Great Fosters Hotel – review

A restful Surrey stay that blends history and stunning grounds with a menu packed with foodie delights

Tucked away in Surrey, along the border of the M25, is a manor house steeped in history – a marriage of heritage and luxury. First built in the 16th century, a stay at Great Fosters is a must for those with a head for history, with its walls stacked with stories dating back centuries for you to enjoy from the moment you crunch your way across the estate’s gravelly courtyard.

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As you duck inside the hobbit-sized front door, you’ll first notice the insignia of Queen Elizabeth I positioned just above. Great Fosters has more than years on its side, with illustrious connections: both the Virgin Queen and her father, King Henry VIII, are believed to have caught 40 winks under its roof.

And little wonder. The doorway may be modest but step inside and you are greeted with grandeur. From the entrance hall’s ornate ceilings and crackling fires, to the grounds’ manicured lawns and elegant statues, Great Fosters achieves that tricky feat of combining expense with character.

The hotel’s main body – a Grade One listed building – dates back centuries, a rich history evident from its red brickwork, towering chimneys and latticed windows, while more recent extensions offer a modern twist for those preferring their contemporary décor and the latest amenities. These rooms are nicely put together – and the cheaper option – but it’s Great Fosters’ historical wing that gives it an edge.

Each apartment goes by a different name, many harking back to the estate’s former owners. The historic rooms are dressed up with oak panelling and every ceiling offers decoration worthy of your gaze. Over the years plenty of famous faces have enjoyed the privilege. Great Fosters has played host to British royalty (the Prince of Wales attended a ball here in the 1930s), as well as a steady stream of acting aristocracy. Charlie Chaplin, Laurence Olivier, Gene Kelly and Emma Thompson are just a few of the famous faces who have booked in a stay over the years.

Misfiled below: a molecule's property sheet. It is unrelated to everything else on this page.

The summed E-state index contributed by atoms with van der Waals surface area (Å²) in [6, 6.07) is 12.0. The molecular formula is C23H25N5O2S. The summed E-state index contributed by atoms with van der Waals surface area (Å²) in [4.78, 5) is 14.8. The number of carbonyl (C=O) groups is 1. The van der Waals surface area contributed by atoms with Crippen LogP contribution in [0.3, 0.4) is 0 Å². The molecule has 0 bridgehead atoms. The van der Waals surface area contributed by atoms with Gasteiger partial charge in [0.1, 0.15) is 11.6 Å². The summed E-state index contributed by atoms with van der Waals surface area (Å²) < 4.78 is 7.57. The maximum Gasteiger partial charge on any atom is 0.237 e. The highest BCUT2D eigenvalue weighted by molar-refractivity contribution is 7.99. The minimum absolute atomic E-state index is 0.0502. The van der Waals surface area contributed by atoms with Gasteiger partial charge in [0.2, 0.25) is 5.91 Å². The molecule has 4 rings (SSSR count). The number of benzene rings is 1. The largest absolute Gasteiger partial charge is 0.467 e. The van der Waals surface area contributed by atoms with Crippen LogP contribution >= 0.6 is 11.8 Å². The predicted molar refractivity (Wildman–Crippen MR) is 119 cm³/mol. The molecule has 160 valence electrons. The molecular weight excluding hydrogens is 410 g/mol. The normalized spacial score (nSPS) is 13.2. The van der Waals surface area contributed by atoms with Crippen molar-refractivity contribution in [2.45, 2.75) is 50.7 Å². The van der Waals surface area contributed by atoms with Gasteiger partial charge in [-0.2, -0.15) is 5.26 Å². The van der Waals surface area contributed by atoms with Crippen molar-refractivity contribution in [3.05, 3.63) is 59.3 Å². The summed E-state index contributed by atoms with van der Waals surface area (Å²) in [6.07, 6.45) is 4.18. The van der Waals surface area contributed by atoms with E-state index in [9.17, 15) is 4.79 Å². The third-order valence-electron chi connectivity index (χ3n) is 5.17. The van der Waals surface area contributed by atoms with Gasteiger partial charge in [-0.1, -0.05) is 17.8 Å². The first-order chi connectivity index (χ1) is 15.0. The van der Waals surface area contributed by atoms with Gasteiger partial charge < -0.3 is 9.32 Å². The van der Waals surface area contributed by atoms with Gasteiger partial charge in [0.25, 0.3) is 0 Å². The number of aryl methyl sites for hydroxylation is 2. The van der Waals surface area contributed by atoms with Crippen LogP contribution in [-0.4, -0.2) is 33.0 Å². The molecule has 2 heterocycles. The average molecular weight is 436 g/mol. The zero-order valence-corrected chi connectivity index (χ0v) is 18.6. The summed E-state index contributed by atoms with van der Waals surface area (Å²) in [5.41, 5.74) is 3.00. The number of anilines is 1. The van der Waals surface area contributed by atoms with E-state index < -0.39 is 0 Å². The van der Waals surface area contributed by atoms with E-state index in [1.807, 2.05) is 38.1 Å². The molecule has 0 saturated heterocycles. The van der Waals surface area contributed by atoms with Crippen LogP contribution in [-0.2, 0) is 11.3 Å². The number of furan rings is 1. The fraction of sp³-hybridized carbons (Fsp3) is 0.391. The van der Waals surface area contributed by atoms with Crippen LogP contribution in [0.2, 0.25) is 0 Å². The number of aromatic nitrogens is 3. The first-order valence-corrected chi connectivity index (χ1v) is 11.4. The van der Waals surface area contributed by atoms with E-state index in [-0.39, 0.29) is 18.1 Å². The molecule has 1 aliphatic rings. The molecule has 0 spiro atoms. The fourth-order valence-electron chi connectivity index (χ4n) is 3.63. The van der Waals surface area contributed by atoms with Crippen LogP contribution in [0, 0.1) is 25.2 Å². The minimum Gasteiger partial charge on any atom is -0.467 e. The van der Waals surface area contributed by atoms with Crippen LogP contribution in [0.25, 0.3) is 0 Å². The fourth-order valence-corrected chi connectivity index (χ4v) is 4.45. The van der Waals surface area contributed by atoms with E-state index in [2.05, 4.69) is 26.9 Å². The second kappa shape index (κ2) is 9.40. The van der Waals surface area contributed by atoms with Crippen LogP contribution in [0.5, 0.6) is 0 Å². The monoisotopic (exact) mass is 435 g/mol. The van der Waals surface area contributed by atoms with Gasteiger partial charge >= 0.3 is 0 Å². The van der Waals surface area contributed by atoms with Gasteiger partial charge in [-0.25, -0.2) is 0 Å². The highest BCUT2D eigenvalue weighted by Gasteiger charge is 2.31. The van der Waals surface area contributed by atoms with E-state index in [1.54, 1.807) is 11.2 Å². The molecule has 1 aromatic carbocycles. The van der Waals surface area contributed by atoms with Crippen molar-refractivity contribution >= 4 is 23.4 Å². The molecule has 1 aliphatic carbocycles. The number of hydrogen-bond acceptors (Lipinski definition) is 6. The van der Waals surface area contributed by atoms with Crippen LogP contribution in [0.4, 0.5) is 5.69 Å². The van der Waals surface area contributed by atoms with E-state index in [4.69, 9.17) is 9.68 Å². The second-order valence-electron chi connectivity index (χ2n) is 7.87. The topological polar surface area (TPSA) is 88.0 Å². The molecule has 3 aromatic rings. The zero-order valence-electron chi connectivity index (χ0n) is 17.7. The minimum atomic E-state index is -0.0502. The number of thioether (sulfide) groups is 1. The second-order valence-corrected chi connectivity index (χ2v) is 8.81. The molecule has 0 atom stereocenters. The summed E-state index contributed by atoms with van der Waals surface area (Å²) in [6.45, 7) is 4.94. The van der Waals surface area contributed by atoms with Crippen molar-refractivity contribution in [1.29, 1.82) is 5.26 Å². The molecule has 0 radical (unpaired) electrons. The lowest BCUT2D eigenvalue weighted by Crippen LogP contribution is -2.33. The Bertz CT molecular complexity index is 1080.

The 50-acre estate – complete with a moat, topiary gardens, and a swimming pool with 1920s listed changing cubicles – has also attracted the attention of film crews, providing locations for fifties flicks A Night to Remember and The Romantic Age.  

Eating and drinking

Since revamping its restaurants early last year, Great Fosters markets itself as a serious foodie destination with the Estate Grill’s simple meals upstaged by the upmarket Tudor Room which boasts a “sophisticated dining experience”. To test their mettle, we opted for the tasting menu – a gastronomic treat, fusing the likes of watermelon and wasabi, rabbit and raisin. One-by-one, exquisite dishes were served to our table and nine courses later we waddled back to our room and sunk, satisfied, into bed.

If you’re (miraculously) hungry again come morning, breakfast is served in the Estate Grill, offering a selection of continental breads and hams, with cooked meals available to order on request.

Top off your day with a beverage in the Cocktail Bar or enjoy a view of the hotel’s gardens while sipping afternoon tea and nibbling cake in the main hall, Anne Boleyn room or, if the sun is shining, on the outdoor terrace. Whatever the time of day, Great Fosters will never let you go hungry.


Hotel address: Great Fosters, Stroude Road, Egham, Surrey, TW20 9UR

Website: http://www.greatfosters.co.uk/

Radio Times Travel rating: 9/10

“A restful blend of history and luxury surrounded by stunning grounds and a menu packed with foodie delights”

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